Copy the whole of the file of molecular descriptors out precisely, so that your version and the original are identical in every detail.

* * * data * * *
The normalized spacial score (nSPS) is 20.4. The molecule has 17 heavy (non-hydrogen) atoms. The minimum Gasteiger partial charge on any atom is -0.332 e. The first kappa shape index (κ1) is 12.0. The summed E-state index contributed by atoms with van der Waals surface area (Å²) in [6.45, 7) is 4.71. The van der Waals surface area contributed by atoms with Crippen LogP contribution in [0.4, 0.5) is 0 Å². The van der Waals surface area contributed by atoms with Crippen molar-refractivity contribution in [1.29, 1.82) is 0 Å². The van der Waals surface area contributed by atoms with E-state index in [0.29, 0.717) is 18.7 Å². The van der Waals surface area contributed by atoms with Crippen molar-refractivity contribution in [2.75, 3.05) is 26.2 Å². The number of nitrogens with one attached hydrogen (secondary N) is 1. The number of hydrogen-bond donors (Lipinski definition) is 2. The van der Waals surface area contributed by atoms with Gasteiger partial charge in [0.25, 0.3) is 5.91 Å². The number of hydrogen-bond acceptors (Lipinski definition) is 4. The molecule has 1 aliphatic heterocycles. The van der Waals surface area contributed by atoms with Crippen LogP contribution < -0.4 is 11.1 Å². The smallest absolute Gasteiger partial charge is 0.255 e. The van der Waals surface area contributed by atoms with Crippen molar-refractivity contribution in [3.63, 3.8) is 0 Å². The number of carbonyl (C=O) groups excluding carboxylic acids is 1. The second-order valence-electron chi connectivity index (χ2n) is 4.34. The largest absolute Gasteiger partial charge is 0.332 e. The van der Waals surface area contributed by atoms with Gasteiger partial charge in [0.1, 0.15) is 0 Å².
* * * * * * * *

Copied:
The normalized spacial score (nSPS) is 20.4. The molecule has 17 heavy (non-hydrogen) atoms. The minimum Gasteiger partial charge on any atom is -0.332 e. The first kappa shape index (κ1) is 12.0. The summed E-state index contributed by atoms with van der Waals surface area (Å²) in [6.45, 7) is 4.71. The van der Waals surface area contributed by atoms with Crippen LogP contribution in [0.4, 0.5) is 0 Å². The van der Waals surface area contributed by atoms with Crippen molar-refractivity contribution in [1.29, 1.82) is 0 Å². The van der Waals surface area contributed by atoms with E-state index in [0.29, 0.717) is 18.7 Å². The van der Waals surface area contributed by atoms with Crippen molar-refractivity contribution in [2.75, 3.05) is 26.2 Å². The number of nitrogens with one attached hydrogen (secondary N) is 1. The number of hydrogen-bond donors (Lipinski definition) is 2. The van der Waals surface area contributed by atoms with Gasteiger partial charge in [0.25, 0.3) is 5.91 Å². The number of hydrogen-bond acceptors (Lipinski definition) is 4. The molecule has 1 aliphatic heterocycles. The van der Waals surface area contributed by atoms with Crippen LogP contribution < -0.4 is 11.1 Å². The smallest absolute Gasteiger partial charge is 0.255 e. The van der Waals surface area contributed by atoms with Crippen molar-refractivity contribution in [3.63, 3.8) is 0 Å². The number of carbonyl (C=O) groups excluding carboxylic acids is 1. The second-order valence-electron chi connectivity index (χ2n) is 4.34. The largest absolute Gasteiger partial charge is 0.332 e. The van der Waals surface area contributed by atoms with Gasteiger partial charge in [0.1, 0.15) is 0 Å².